When you begin making choices about your invitations, you’ll probably first be thinking about the design, the paper color, the ink color, etc. Chances are the one thing you won’t give much consideration to is the font style.
However, choosing the right font for your invitations is just as important as all of those other decisions. In fact, it may be even more important because bad font choices could cause your invitations to be practically unreadable, which defeats their purpose.
When you are choosing a font, you need to select something that will match the style of your wedding. That’s critical. If you’re having a formal or even a semi-formal wedding with very traditional wedding invitations, then you’ll want to choose a script font.
Script fonts are meant to mimic hand-written letters. Although not included in standard word processing programs usually, Sacker’s English Script is a beautiful choice. Other good choices would include Lucia BT, Vivaldi, or Edwardian Script. Regalia is very nice as well, although it is less formal-looking than some of the other scripts in this category. It strikes a nice balance between flourishes and readability.
Traditional Wedding Invitations
If you’re having traditional invitations, but you want something a little less fancy, you could always opt for Garamond. This is a very simple font but it has an elegance that works well on wedding invitations.
For less traditional invitations and/or more informal weddings, you can feel free to play around with your font choices a little more. Lucida Handwriting is a good example. This particular font closely resembles casual cursive writing. It’s very pretty but not formal enough for traditional invitations. Book Antiqua and Papyrus are two other examples which could work well.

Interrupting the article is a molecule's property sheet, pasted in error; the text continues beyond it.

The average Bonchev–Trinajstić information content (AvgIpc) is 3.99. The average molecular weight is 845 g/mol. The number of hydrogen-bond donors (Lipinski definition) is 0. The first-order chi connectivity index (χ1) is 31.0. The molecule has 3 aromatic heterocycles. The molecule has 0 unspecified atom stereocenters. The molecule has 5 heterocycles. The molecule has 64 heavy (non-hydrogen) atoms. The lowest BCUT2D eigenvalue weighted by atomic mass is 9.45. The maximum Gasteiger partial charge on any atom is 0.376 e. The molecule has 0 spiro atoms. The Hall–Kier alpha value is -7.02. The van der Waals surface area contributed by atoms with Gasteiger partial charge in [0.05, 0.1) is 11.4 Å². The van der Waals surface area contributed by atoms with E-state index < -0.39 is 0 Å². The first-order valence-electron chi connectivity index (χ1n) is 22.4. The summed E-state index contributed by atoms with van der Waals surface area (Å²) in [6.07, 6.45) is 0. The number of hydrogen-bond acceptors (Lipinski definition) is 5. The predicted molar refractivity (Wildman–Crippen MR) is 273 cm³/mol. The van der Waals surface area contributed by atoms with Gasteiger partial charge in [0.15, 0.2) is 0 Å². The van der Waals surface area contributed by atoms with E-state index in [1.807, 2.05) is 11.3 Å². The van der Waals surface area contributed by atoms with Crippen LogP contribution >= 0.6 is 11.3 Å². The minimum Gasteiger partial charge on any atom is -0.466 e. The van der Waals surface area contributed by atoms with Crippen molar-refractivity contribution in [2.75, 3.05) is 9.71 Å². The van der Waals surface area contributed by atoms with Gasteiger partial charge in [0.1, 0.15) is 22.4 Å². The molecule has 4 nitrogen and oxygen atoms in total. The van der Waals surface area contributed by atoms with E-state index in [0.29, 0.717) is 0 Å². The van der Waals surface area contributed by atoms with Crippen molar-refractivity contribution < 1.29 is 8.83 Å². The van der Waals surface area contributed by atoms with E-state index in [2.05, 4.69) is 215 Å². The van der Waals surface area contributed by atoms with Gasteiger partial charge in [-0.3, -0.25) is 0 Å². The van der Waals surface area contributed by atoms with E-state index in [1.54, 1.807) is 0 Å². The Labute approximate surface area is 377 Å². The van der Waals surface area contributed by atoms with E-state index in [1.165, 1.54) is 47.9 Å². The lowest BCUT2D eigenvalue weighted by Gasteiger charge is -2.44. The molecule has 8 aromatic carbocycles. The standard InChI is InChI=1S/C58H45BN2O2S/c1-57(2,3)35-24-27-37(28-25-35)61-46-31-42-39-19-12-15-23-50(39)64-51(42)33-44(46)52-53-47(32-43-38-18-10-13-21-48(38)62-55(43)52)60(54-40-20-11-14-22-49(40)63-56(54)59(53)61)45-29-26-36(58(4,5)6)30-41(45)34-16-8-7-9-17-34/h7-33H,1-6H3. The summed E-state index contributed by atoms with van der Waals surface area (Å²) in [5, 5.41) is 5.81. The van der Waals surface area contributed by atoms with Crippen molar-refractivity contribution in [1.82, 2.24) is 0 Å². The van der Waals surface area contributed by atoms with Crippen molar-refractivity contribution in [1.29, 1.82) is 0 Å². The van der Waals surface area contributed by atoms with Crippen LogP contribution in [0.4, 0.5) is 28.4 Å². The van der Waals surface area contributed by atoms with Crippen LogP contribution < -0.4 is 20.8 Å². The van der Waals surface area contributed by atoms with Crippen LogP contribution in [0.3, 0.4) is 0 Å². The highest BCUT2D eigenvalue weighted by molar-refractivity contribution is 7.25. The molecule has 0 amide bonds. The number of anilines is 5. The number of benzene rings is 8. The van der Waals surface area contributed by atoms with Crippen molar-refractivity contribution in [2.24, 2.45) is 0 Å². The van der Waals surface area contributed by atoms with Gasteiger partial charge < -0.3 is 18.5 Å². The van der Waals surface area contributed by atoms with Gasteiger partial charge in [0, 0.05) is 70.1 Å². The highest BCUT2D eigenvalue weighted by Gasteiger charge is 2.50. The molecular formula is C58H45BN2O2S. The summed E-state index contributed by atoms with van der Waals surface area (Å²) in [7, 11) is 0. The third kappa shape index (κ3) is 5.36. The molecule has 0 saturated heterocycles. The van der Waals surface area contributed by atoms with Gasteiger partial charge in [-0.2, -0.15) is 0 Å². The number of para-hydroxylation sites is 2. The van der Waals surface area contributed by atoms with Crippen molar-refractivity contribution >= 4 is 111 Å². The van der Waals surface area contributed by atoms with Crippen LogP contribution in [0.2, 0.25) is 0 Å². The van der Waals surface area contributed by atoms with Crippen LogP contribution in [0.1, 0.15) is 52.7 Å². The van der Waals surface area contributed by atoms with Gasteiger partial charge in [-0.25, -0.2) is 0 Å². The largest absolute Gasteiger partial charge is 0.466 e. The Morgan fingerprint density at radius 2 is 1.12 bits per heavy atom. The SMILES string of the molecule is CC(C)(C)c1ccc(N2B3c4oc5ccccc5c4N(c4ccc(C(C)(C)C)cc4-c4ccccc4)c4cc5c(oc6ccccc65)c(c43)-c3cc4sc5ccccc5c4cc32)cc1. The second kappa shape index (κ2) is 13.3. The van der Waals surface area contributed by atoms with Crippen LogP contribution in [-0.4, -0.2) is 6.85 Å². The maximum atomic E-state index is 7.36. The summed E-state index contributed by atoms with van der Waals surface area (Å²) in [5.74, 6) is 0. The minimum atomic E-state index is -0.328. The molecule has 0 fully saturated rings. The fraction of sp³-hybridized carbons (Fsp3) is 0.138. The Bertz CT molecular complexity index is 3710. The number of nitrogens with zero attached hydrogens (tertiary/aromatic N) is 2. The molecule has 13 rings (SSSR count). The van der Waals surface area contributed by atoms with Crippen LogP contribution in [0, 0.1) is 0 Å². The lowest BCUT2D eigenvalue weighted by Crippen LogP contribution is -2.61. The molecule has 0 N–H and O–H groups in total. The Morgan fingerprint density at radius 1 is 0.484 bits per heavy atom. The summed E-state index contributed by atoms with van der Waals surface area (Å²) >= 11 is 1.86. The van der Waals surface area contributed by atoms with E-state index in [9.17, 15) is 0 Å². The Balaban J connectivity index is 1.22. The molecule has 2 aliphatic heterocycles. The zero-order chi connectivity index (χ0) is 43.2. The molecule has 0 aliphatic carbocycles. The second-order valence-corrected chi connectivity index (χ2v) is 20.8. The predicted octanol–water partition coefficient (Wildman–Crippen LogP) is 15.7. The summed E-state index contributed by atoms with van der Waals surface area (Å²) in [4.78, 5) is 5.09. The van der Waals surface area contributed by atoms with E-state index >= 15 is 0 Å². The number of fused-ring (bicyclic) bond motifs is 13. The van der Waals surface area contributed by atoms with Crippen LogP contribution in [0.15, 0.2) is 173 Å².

If you’re using a professional printer for your invitations, then your font choices will be limited to what he or she uses. However, if you are creating your own invitations or using a graphic designer, you’ll usually have fewer limitations. Because the Internet contains thousands of font styles – many available for free download – you could easily spend days browsing through everything available before finding the right font for you. The good news is with that much selection you’re almost guaranteed to find a style you love.
And remember you should avoid using more than two to three font styles on your invitation. If you keep changing up every time you go to a new line, the beauty of the fonts is going to be lost and the results will look more like a sample of fonts than an actual elegant invitation.
Also, steer clear of the most commonly used fonts – Arial, Times New Roman, Courier New. Your wedding invitations are too special for everyday fonts.
Font size varies depending on font style. Basically, 12 point Courier New is not the same size as 12 point Times New Roman. What would be the ideal font size for one would be unreadable in the other. The same is true for almost all of the font styles, particularly the script types.
If you are using a professional printer, he or she will make the necessary adjustments to the font sizing so you get a nice, readable look on your invitations. That’s part of what you’re paying him or her to do. If you’re using a graphic designer, he or she will probably assist you with this as well.
Now if you’re creating your own wedding invitations at home, your best bet is to play around with the sizes. First, choose the longest line from your invitation’s wording. Then try making it different sizes. Start at around 18 point but avoid going larger than 22 point – this is the same range most professional printers use. Somewhere between those extremes you’ll find the best size for your invitations.